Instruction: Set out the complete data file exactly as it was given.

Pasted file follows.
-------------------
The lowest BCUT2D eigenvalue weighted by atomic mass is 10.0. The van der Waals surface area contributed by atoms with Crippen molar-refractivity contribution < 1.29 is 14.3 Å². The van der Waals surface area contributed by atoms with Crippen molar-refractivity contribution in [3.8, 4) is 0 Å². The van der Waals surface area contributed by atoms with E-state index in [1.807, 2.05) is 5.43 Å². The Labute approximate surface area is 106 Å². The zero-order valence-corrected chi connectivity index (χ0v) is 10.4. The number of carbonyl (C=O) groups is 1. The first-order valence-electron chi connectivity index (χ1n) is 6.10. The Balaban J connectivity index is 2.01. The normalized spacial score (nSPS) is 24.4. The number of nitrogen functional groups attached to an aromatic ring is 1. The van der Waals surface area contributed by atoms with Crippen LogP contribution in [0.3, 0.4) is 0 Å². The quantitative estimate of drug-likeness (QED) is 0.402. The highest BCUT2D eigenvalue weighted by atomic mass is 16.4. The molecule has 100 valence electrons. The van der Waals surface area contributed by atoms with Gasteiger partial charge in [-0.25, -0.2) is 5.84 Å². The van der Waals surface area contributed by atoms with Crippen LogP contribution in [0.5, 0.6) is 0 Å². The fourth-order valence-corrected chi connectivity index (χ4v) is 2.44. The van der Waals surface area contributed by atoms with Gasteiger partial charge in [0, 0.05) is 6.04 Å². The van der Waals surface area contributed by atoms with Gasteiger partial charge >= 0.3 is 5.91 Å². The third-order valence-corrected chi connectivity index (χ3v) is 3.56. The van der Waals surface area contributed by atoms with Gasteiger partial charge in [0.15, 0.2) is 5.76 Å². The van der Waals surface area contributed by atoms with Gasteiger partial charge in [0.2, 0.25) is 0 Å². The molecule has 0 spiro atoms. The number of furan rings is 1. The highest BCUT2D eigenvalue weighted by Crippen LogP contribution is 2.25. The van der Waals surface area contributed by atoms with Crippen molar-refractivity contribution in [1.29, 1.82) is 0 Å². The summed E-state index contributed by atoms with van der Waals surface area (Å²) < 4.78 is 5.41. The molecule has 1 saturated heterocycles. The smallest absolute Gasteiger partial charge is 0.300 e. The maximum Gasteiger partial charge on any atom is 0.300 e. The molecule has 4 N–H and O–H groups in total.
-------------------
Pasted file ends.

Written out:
The lowest BCUT2D eigenvalue weighted by atomic mass is 10.0. The van der Waals surface area contributed by atoms with Crippen molar-refractivity contribution < 1.29 is 14.3 Å². The van der Waals surface area contributed by atoms with Crippen molar-refractivity contribution in [3.8, 4) is 0 Å². The van der Waals surface area contributed by atoms with E-state index in [1.807, 2.05) is 5.43 Å². The Labute approximate surface area is 106 Å². The zero-order valence-corrected chi connectivity index (χ0v) is 10.4. The number of carbonyl (C=O) groups is 1. The first-order valence-electron chi connectivity index (χ1n) is 6.10. The Balaban J connectivity index is 2.01. The normalized spacial score (nSPS) is 24.4. The number of nitrogen functional groups attached to an aromatic ring is 1. The van der Waals surface area contributed by atoms with Crippen LogP contribution in [0.3, 0.4) is 0 Å². The quantitative estimate of drug-likeness (QED) is 0.402. The highest BCUT2D eigenvalue weighted by atomic mass is 16.4. The molecule has 100 valence electrons. The van der Waals surface area contributed by atoms with Gasteiger partial charge in [-0.25, -0.2) is 5.84 Å². The van der Waals surface area contributed by atoms with Crippen LogP contribution in [0.5, 0.6) is 0 Å². The fourth-order valence-corrected chi connectivity index (χ4v) is 2.44. The van der Waals surface area contributed by atoms with Gasteiger partial charge in [0, 0.05) is 6.04 Å². The van der Waals surface area contributed by atoms with Gasteiger partial charge >= 0.3 is 5.91 Å². The third-order valence-corrected chi connectivity index (χ3v) is 3.56. The van der Waals surface area contributed by atoms with Gasteiger partial charge in [0.15, 0.2) is 5.76 Å². The van der Waals surface area contributed by atoms with Gasteiger partial charge in [0.2, 0.25) is 0 Å². The molecule has 0 spiro atoms. The number of furan rings is 1. The highest BCUT2D eigenvalue weighted by Crippen LogP contribution is 2.25. The van der Waals surface area contributed by atoms with Crippen molar-refractivity contribution in [1.29, 1.82) is 0 Å². The summed E-state index contributed by atoms with van der Waals surface area (Å²) < 4.78 is 5.41. The molecule has 1 saturated heterocycles. The smallest absolute Gasteiger partial charge is 0.300 e. The maximum Gasteiger partial charge on any atom is 0.300 e. The molecule has 4 N–H and O–H groups in total.